AM radio was only bad in hindsight. At the time it was all we had and we loved it. Every town in Canada had their own top-forty station that spoon fed the mushy hits of the day. Montreal had CKGM, Toronto had CHUM and in Ottawa we had CFRA.
We loved CFRA’s ridiculously short playlist because it meant that our new favorite song would be on soon. We adored the disc jockeys with their high-energy, bombastic voices, almost as much as the artists that they played. We loved tuning in on Sunday night to listen to Casey Kasem count down the week’s Top Forty. It was all so cool. Right until the moment that it wasn’t.
I may have only been thirteen years old in 1978 but my musical taste was pretty mature. I loved many bands that had been with me since birth including The Beatles, The Stones and The Who. I also loved seventies bands like Steely Dan, The Eagles and Queen. The problem was that my music wasn’t being played on CFRA. Disco was king in 1978 and the first half of the year, radio play was dominated by the dreadful soundtrack of Saturday Night Fever including musical affronts like Stayin’ Alive and Jive Talkin’. The Saturday Night Fever album and the summer of 1978 ruined AM radio for me and I found myself turning off my radio for the first time in my life.
I felt like a musical outcast but still saved my paper route money for the occasional album purchase down at Treble Clef Records. During my first week of high school I heard some older kids talking about a new Springsteen album and so that Saturday afternoon I found myself at the cash register holding my copy of Darkness On the Edge of Town. The bearded giant behind the counter smiled and commented on my timing because Badlands from that album was playing on the radio station blasting in the store. The radio was playing Springsteen? What?
“It’s CHEZ”, offered the giant. I returned a blank stare. “CHEZ 106 FM.” Until that moment I thought that FM was reserved for Bach and Beethoven but I learned that the owner of my beloved Treble Clef Records had recently started his own station playing music that AM stations wouldn’t play. It was my salvation and over the years, CHEZ would become a close friend.
I became devoted to the station in that manner that only young teenagers can comprehend. I talked about CHEZ non-stop. I listened as much as possible even keeping the radio quietly on in my bed for the overnight shows, and I collected every promotional item that I could find. I amassed a collection of posters, bumper-stickers, tee-shirts and even created my own, now famous, CHEZ message board.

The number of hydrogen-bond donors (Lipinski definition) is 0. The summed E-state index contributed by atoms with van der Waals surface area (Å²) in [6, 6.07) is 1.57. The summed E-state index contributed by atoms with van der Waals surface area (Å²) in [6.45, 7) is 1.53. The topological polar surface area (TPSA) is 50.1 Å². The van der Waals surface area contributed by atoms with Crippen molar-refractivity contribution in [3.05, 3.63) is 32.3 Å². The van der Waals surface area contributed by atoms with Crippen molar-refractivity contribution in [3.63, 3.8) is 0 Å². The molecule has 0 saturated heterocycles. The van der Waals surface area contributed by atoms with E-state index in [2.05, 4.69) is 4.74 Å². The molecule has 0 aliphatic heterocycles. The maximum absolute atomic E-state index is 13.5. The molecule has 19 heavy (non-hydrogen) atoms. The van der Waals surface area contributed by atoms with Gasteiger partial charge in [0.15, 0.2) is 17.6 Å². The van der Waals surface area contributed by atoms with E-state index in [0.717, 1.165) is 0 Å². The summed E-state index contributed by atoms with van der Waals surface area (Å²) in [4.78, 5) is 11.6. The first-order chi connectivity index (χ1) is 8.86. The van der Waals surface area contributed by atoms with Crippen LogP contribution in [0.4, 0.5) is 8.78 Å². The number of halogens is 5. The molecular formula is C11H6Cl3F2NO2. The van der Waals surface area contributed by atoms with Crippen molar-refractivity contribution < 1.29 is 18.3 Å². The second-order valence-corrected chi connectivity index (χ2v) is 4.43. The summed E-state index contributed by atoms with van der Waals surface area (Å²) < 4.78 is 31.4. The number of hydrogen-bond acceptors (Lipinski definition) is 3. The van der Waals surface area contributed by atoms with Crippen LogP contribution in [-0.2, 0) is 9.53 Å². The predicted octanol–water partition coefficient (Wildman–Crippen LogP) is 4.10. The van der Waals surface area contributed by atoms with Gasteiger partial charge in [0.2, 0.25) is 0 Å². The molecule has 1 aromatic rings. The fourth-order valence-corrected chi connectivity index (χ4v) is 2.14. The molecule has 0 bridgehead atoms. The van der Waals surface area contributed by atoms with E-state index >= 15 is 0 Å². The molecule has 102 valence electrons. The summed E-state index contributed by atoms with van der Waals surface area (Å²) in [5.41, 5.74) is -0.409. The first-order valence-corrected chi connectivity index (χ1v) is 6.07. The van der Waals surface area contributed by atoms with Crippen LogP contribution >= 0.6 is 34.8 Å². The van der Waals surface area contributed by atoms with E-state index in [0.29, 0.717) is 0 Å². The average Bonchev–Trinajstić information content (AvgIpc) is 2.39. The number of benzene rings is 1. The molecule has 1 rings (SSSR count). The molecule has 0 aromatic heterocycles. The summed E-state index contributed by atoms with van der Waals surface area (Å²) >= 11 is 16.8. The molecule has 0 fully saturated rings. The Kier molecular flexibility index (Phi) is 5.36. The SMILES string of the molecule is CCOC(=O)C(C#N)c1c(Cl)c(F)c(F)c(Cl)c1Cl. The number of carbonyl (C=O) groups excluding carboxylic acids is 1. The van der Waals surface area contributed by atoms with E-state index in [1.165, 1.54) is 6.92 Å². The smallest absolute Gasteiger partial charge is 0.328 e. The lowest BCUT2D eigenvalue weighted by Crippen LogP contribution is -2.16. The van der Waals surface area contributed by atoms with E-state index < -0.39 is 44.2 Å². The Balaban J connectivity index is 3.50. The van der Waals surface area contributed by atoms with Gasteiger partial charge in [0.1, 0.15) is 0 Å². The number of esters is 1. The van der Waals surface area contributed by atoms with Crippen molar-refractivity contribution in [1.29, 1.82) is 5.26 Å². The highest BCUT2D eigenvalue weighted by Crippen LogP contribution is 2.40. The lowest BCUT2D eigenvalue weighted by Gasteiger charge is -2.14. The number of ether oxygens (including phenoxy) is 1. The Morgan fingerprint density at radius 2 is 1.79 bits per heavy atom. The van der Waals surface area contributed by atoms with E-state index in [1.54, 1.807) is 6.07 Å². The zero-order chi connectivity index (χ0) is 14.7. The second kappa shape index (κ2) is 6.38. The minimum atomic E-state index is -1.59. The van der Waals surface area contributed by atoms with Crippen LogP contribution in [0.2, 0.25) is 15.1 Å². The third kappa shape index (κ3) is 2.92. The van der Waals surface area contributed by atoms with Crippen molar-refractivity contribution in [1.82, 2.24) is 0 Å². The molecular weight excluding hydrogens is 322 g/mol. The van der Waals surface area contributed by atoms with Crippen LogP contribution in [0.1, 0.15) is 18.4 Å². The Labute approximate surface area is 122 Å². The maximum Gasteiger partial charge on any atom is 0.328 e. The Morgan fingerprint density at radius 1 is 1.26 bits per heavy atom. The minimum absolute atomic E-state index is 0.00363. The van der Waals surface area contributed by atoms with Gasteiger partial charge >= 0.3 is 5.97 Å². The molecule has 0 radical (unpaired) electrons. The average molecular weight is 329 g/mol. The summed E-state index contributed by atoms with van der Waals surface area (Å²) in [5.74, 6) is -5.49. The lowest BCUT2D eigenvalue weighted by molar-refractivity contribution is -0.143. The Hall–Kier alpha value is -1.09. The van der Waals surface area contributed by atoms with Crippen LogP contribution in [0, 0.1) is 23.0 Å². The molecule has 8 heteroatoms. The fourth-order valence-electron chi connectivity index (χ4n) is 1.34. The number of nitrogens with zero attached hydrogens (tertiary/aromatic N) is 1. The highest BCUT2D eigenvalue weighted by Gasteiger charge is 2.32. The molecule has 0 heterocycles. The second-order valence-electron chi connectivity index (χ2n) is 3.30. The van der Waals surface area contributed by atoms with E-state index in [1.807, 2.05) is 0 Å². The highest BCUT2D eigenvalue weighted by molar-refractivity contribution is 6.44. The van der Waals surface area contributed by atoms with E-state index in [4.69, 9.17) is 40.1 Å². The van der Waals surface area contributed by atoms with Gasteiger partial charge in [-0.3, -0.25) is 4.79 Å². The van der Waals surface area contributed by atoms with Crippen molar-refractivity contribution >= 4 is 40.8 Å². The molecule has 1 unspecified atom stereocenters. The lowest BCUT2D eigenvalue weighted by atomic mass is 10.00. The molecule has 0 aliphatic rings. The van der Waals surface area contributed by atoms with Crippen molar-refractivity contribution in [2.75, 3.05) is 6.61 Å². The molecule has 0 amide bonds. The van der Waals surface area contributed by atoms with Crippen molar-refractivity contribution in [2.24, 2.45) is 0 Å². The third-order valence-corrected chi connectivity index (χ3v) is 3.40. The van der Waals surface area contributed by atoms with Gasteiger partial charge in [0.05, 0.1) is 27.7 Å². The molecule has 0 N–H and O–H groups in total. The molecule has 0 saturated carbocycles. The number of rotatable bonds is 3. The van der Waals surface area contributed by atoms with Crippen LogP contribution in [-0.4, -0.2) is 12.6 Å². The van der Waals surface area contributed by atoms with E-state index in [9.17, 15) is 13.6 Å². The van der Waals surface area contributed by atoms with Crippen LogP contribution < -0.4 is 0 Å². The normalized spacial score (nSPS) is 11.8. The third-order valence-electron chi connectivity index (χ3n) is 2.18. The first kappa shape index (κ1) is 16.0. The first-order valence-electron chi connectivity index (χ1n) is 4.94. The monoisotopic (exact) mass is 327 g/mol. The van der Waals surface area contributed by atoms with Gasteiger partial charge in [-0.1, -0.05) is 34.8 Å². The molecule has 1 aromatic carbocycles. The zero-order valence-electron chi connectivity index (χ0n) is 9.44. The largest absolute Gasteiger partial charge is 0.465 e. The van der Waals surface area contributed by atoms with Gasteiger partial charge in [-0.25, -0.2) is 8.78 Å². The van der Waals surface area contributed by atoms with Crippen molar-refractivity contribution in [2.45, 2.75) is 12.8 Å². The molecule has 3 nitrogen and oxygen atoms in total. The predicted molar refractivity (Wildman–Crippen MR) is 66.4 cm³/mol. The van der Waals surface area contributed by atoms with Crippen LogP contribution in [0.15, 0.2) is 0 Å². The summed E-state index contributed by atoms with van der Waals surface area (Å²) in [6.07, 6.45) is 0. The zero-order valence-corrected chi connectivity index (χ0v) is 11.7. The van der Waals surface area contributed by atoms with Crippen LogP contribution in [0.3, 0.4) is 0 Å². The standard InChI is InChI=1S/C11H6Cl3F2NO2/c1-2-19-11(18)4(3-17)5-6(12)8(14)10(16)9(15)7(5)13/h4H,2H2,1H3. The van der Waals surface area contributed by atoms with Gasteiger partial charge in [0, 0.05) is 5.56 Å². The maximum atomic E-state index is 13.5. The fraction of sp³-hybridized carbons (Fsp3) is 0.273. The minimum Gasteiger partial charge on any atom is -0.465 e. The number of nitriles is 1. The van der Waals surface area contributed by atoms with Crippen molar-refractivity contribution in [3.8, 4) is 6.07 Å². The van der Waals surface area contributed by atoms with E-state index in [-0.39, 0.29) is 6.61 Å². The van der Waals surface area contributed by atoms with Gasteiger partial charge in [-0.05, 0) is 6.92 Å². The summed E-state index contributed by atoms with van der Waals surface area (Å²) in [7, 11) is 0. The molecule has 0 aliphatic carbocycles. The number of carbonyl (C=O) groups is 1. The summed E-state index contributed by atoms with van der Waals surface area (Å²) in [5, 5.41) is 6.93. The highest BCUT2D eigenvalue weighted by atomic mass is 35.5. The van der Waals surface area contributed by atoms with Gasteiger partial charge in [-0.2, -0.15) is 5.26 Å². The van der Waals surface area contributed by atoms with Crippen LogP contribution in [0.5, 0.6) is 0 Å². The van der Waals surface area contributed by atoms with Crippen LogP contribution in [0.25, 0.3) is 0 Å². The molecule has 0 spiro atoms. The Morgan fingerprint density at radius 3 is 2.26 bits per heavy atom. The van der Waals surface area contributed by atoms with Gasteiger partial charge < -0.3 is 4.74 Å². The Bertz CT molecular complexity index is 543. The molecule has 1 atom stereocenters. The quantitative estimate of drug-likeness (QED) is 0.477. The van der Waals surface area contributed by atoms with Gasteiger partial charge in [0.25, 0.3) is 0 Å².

With a little help from Dad, I converted a four-foot by three-foot wooden picture frame into a gaudy CHEZ promo whiteboard. We placed a two-foot whiteboard in the middle of two cedar wood slabs and snuggly bound those into the picture frame. I then sacrificed a couple of posters to come up with a message across the top that said “Ottawa’s Home of Classic Rock” and “Chez 106” across the bottom. The messages and logos got a coating of shellac and the art project was complete.
One would expect that the message board would have hit the trash bin before I finished high school but this board has been my prize possession since the day it was made. I am unequivocally a non-believer in anything mystical so I guess that I will call it a series of weird coincidences, but that home-made tattered board has played a role in some life changing events for me and many others.
In the era before cell phones and texting it was quite literally how I got my messages. The board hung on the outside of my bedroom door and would be where my mom would leave messages like, “Your father and I are out for dinner. Leftovers in the fridge for you.” It would also be the site of profound messages like the one that my emotionally-stunted father wrote the day that I was moving away to university: “I am so proud, I am so happy, I am so sad.”
The fame of my message board grew in university residence where it was adopted by my floor-mates as the place to post messages about important things like where the party was or where you could buy weed. The board followed me into a string of dingy student apartments but always claimed a place of prominence and seemed to be the place that life events were noted. In my final year of school, the board was the place where my girlfriend (now wife) told me that she loved me for the first time. Years later when the board hung in the garage of our starter home she told me that we were going to have a baby by writing out “I think that it’s going to be a boy” in blue. She was right.
Dad and I made that board thirty years ago and it really doesn’t look like much these days. The CHEZ logo is barely visible and the wood has cracked in a couple of places but I still love it. It has the prime location in my coffee shop and is the home of a little music game that we play every morning. I know that for many customers the game brings them a little pleasure and is one of the reasons that they are so loyal. I also know that the board is strangely important and that for a few lost souls the board will work its magic and play a role at a big moment of their lives.